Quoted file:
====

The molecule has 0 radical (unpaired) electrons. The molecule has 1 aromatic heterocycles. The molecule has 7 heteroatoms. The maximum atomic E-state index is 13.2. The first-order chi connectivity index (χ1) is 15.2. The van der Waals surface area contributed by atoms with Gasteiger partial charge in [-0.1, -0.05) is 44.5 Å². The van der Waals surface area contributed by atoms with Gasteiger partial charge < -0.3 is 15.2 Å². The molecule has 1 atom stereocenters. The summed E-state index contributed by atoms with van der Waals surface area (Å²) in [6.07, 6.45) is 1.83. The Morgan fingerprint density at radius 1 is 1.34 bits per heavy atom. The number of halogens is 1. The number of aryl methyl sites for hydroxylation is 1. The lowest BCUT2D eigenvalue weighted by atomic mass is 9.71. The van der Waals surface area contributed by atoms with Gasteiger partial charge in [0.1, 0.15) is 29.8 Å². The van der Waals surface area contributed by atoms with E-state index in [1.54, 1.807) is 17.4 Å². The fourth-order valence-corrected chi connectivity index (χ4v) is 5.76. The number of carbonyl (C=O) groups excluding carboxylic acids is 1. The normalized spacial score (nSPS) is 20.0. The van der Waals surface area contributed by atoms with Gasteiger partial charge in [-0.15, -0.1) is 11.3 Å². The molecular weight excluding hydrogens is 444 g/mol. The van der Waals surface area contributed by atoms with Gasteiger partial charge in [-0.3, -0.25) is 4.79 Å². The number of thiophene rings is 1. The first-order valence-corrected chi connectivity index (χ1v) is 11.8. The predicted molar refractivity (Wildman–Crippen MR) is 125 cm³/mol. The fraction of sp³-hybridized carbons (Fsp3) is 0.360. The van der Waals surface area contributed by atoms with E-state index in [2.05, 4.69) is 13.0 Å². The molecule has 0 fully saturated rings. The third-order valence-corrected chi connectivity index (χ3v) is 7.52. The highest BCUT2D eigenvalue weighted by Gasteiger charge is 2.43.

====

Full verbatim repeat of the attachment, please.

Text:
The molecule has 0 radical (unpaired) electrons. The molecule has 1 aromatic heterocycles. The molecule has 7 heteroatoms. The maximum atomic E-state index is 13.2. The first-order chi connectivity index (χ1) is 15.2. The van der Waals surface area contributed by atoms with Gasteiger partial charge in [-0.1, -0.05) is 44.5 Å². The van der Waals surface area contributed by atoms with Gasteiger partial charge < -0.3 is 15.2 Å². The molecule has 1 atom stereocenters. The summed E-state index contributed by atoms with van der Waals surface area (Å²) in [6.07, 6.45) is 1.83. The Morgan fingerprint density at radius 1 is 1.34 bits per heavy atom. The number of halogens is 1. The number of aryl methyl sites for hydroxylation is 1. The lowest BCUT2D eigenvalue weighted by atomic mass is 9.71. The van der Waals surface area contributed by atoms with Gasteiger partial charge in [0.1, 0.15) is 29.8 Å². The van der Waals surface area contributed by atoms with E-state index in [1.54, 1.807) is 17.4 Å². The fourth-order valence-corrected chi connectivity index (χ4v) is 5.76. The number of carbonyl (C=O) groups excluding carboxylic acids is 1. The normalized spacial score (nSPS) is 20.0. The van der Waals surface area contributed by atoms with Gasteiger partial charge in [-0.15, -0.1) is 11.3 Å². The molecular weight excluding hydrogens is 444 g/mol. The van der Waals surface area contributed by atoms with Gasteiger partial charge in [-0.3, -0.25) is 4.79 Å². The number of thiophene rings is 1. The first-order valence-corrected chi connectivity index (χ1v) is 11.8. The predicted molar refractivity (Wildman–Crippen MR) is 125 cm³/mol. The fraction of sp³-hybridized carbons (Fsp3) is 0.360. The van der Waals surface area contributed by atoms with E-state index in [2.05, 4.69) is 13.0 Å². The molecule has 0 fully saturated rings. The third-order valence-corrected chi connectivity index (χ3v) is 7.52. The highest BCUT2D eigenvalue weighted by Gasteiger charge is 2.43.